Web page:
Remember Outbreak? Where Dustin Hoffman tried to save the world from a diseased monkey? Contagion covers much the same subject but without the balls-out action. As such, it’s very easy to admire – and you have to love any film that treats audience members as if they’ve got more than a degree of intelligence – but, for all the chilling horror on display, from the “every-man-for-himself” attitude that sweeps the planet to the deadly effects of the virus itself, it’s hard to feel any great emotion.
Unsurprisingly, given Soderbergh’s presence, this is a dense, well-written and well-acted ensemble piece. It’s also disturbing; the depressingly simple incident that caused the outbreak is revealed at the film’s end, and there’s a distinct sense of the futility of life when such random circumstances can result in the worldwide deaths of millions. Will you actually care though? That’s the question. Sure, you’ll be stunned at the matter-of-fact presentation and the grim realisation that, if something like bird flu or the latest virus did sweep the world as they keep warning, this is pretty much what life is going to be like. Mass graves. Panic buying. Looters attacking private homes. The loss of so many things that give us quality of life. There is no emergency dash in a helicopter where Cuba Gooding Jr can save the day. If Outbreak is every conventional cop movie ever made, Contagion is Se7en, just with the head-in-a-box scene drawn out to over an hour.
Funnily enough, the link here is Paltrow, the final victim in Se7en and the first in Contagion. After a business trip to Hong Kong, she returns to her husband (Damon) and promptly dies. Similar cases emerge from around the world, slowly at first and then more rapidly the virus sweeps the planet via the most minimal of human contact. You’ve heard the warnings of bowls of peanuts on bars? The germs on the handrail on public transport? Contagion takes that paranoia and draws it out painstakingly to the Nth degree.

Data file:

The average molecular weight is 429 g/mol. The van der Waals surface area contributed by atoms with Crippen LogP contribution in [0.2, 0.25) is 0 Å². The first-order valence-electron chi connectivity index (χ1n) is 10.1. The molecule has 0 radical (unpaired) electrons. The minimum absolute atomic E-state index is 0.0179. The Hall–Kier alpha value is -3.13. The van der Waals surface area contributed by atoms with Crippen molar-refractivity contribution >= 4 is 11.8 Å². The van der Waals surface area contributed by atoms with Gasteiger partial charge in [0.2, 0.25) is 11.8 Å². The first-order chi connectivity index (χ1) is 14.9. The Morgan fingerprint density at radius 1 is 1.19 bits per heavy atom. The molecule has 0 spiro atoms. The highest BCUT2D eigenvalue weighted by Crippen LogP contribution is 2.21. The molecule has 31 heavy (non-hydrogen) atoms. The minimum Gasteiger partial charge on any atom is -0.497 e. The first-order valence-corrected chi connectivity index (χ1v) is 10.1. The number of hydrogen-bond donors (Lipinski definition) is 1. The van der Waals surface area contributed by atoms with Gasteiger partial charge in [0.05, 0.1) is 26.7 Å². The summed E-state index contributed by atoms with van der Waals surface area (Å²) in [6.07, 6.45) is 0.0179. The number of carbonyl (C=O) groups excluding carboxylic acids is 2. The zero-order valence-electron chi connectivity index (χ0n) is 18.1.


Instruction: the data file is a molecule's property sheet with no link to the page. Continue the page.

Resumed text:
Rather than follow a conventional narrative, Soderbergh jumps continents and time. Stories are set up and then ... not dropped as such, just left hanging to be explained by a line of dialogue later. It’s confusing initially – perhaps deliberately unsettling too? – but it’s a bold stroke that rewards concentration, with the effects on life (the lack of intimacy, the loss of basic privileges, the refusal to accept what’s happening) subtly handled rather than spoonfed. The politics of drug production are of equal focus via Dr Cheever (Fishburne) of the Center for Disease Control and Prevention, attempting to predict the virus’s path and find a cure.The catch is, for all the good things (and that certainly doesn’t include Law’s alleged Australian accent), there are flaws and that “coldfish” emotional distance makes Contagion a hard film to like. The quality is not under dispute, but it’s hard to recommend.
EXTRAS ★★★ The Blu-ray Triple Play features a hi-definition, a standard definition and an Ultraviolet digital copy of the film. The bonus material consists of three featurettes: False Comfort Zone: The Reality of Contagion; The Contagion Detectives; and Contagion: How a Virus Changes the World.